Home > Music > Autechre – Tri Repetae (1995)

Autechre – Tri Repetae (1995)

folderDoes this album reflect Autechre exploring programmed sounds and perhaps the occasional glitch? Probably. Writing about electronic music is a rather different experience than writing about metal, since the intents of the musicians often differ dramatically. Tri Repetae belongs to the ’90s British IDM/ambient techno boom, but it stands apart from even much of what I’ve listened to from it (mind you, I’ve only scratched the surface) by how much it embraces an artificial, cold, structured aesthetic. Very analog at times, or at least I think it is, and if you’ve been reading the words of a certain Australian fellow who doesn’t actually exist, you might end up believing that a person’s beliefs and biases are useful information.

Anyways, Tri Repetae relies quite heavily on repetition; repeat is even in its name if you can’t spell! Songs here have this tendency of starting with one simple loop, then gradually adding more up until some point, dwelling on them for a few minutes, and then gradually fading out in the opposite fashion. Between tracks, there are significant variances in pacing, sound density, and sonic texture, but I’d still say Autechre sticks to their guns throughout this album. There are not particularly many unique musical phrases explored per track, but I’m fairly sure that’s intentional.

Even with the repetitive, trancelike nature of their chosen songwriting method, Autechre has plenty of room to explore aesthetic permutations (How often have you read that before on this blog? For better or worse I have reduced the task of music reviews to a formula). Some tracks emphasize hookish melody, such as “Clipper” and “Eutow”, which allow relatively dense-sounding content to rise from their loop-stacking. Often, however, Tri Repetae tends towards sparser sounds, sometimes by virtue of favoring some frequencies, sometimes by focusing more on percussion, and occasionally just droning to the point of tedium. I’d like to say this album suffers from Kraftwerk syndrome, but unlike to the album I review in the link, I feel these songs are actually better when they’re more accessible. This could be due to Autechre not really dipping into blatant pop music tropes, but regardless, it’s a strong departure from my usual “experimentation = good” claims.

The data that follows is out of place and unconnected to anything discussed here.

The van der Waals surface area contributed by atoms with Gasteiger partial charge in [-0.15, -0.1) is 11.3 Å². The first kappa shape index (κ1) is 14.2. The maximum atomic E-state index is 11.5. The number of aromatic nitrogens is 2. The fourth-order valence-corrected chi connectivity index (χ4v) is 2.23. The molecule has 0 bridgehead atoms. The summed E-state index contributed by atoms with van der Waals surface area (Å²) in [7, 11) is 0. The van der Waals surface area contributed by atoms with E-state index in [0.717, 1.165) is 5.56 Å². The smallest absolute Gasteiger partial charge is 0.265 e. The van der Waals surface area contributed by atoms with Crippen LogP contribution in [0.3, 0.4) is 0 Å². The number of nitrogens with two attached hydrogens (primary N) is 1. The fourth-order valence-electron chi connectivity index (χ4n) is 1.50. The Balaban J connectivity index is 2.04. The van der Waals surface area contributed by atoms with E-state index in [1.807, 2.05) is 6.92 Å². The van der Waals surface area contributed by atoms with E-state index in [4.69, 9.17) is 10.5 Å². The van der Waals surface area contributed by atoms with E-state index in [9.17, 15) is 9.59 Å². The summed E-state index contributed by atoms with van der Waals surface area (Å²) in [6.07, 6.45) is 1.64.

Repeated listens have lead me to believe that this album has reached some level of merge between its aesthetics and its songwriting techniques, which does bode well for it being a unified, coherent album. As mentioned before, it also succeeds in elaborating on its basic ideas without relying on aesthetic changes to remain memorable. Ironically, my favorite songs on here are the ones whose aesthetics appeal most to my listening sensibilities. On the other hand, I find much of this album too sparse for frequent listening, which is saying something given my occasional affinity for minimalist recordings. You could say I’m looking for a denser soundscape.

Highlights: “Dael”, “Clipper”, “Eutow”, “C/Pach”


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